Mutually Beneficial Assistance

Aidan is playing against Naaraa in the top 8 of a large Competitive REL tournament that has video and text coverage. Both players were given access to each other’s decklist prior to the start of the match, as they had been previously posted online. During Game 2, you turn around from watching another match and see that both players are reading their opponent’s decklist during the game. When asked, they explain that they thought this was okay, and both wanted to review what their opponent might have sideboarded. What do you do?


Judges feel free to answer on Judge Apps!

Both Aidan and Naara have solicited and received Outside Assistance. The information they acquired was available to them between games, as the decklists were effectively part of their sideboard notes, so the downgrade clause in OA applies. Each receives a Game Loss for Outside Assistance, these game losses are not applied as they were issued at the same time. Game 2 of the match ends and is not recorded, a new Game 2 begins. Be sure to remind both players what constitutes notes, and that they should not look at their notes during a game.

Schrödinger’s Satyr

You are the Head and only judge of a PPTQ.

Anna is playing against Nick in semifinals. She casts Xenagos, the Reveler and activates its “0” ability. In response, Nick plays Hero’s Downfall targeting Xenagos. Anna puts Xenagos into her graveyard. Nick studies his hand while Anna touches a Satyr token in her deckbox, then pulls her hand off it, reads Xenagos and starts looking around confused. Schrödinger the Spectator says: “You still get that token!”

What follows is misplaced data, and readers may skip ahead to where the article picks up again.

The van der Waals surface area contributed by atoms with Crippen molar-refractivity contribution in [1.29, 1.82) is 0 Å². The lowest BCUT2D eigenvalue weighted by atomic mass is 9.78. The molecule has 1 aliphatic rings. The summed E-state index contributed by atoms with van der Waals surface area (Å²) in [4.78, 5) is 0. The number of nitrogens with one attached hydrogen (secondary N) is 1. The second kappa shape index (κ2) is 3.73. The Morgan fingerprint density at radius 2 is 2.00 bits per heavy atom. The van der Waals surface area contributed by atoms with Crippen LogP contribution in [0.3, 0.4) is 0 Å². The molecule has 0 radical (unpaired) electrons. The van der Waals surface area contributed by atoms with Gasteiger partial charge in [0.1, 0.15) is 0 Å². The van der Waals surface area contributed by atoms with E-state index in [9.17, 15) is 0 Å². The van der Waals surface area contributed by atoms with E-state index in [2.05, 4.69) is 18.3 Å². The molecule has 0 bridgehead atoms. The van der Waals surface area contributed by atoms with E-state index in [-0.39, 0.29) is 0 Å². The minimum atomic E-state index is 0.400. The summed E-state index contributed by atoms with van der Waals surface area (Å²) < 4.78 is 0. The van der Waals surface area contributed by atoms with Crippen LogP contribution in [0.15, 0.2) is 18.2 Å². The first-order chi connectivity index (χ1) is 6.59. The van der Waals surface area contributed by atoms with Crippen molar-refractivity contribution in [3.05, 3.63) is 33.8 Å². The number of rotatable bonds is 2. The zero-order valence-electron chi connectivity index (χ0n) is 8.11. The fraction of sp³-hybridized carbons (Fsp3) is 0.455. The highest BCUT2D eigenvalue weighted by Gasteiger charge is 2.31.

Nick says: “Oh, I’m not sure…” and calls a judge. When you get there, Nick explains what happened, and that Schrödinger had said what should happen. What do you do?

Judges, feel free to discuss this scenario on Judge Apps!

To start with the answer, this is not Outside Assistance. Even though it may look like Outside Assistance, and spectators should not intervene in a match (unless they want to stop them to call a judge), we don’t issue a Match Loss here. The definition of Outside Assistance specifically says: “play advice”, and providing comprehensive rules information is not play advice. Otherwise, judges would be giving play advice all the time, but we don’t.

You should talk to the spectator and explain why his behavior is not appropriate, with an instruction not to repeat it. While this particular behavior doesn’t have an infraction associated with it, it is still prohibited by the Magic Tournament Rules, which require spectators to be silent observers in a match.

Sometimes players won’t realize the difference between pointing out rules interactions vs. a strategic mistake, and could get themselves in trouble in a different circumstance. Pointing out missed triggers is also considered to be Outside Assistance because of their nature (opponents don’t have to point them out, and remembering one’s own triggers is considered a skill).

Explain to spectators that a match is between two players, and if they see a mistake, they should call a judge (and may ask the players to pause at Competitive REL). Instruct the players to continue playing with the token on the battlefield, and don’t issue the players any infractions because no Game Play Error has been committed.